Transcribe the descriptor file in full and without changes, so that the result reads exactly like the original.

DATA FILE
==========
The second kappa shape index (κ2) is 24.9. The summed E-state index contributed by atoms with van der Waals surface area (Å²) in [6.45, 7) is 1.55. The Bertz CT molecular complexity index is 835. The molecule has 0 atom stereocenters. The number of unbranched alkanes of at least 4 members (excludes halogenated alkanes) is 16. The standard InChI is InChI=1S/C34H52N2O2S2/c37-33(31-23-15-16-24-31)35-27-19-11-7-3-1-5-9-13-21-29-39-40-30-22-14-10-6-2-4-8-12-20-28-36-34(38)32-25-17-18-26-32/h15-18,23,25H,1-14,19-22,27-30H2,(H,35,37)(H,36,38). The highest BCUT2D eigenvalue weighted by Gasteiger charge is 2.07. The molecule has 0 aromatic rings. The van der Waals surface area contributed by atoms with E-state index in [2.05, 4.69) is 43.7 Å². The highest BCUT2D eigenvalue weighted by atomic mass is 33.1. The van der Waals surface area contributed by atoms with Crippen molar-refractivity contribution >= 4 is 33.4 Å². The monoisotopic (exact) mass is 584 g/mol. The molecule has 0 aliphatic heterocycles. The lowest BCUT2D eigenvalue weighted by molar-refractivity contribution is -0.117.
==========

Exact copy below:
The second kappa shape index (κ2) is 24.9. The summed E-state index contributed by atoms with van der Waals surface area (Å²) in [6.45, 7) is 1.55. The Bertz CT molecular complexity index is 835. The molecule has 0 atom stereocenters. The number of unbranched alkanes of at least 4 members (excludes halogenated alkanes) is 16. The standard InChI is InChI=1S/C34H52N2O2S2/c37-33(31-23-15-16-24-31)35-27-19-11-7-3-1-5-9-13-21-29-39-40-30-22-14-10-6-2-4-8-12-20-28-36-34(38)32-25-17-18-26-32/h15-18,23,25H,1-14,19-22,27-30H2,(H,35,37)(H,36,38). The highest BCUT2D eigenvalue weighted by Gasteiger charge is 2.07. The molecule has 0 aromatic rings. The van der Waals surface area contributed by atoms with E-state index in [2.05, 4.69) is 43.7 Å². The highest BCUT2D eigenvalue weighted by atomic mass is 33.1. The van der Waals surface area contributed by atoms with Crippen molar-refractivity contribution >= 4 is 33.4 Å². The monoisotopic (exact) mass is 584 g/mol. The molecule has 0 aliphatic heterocycles. The lowest BCUT2D eigenvalue weighted by molar-refractivity contribution is -0.117.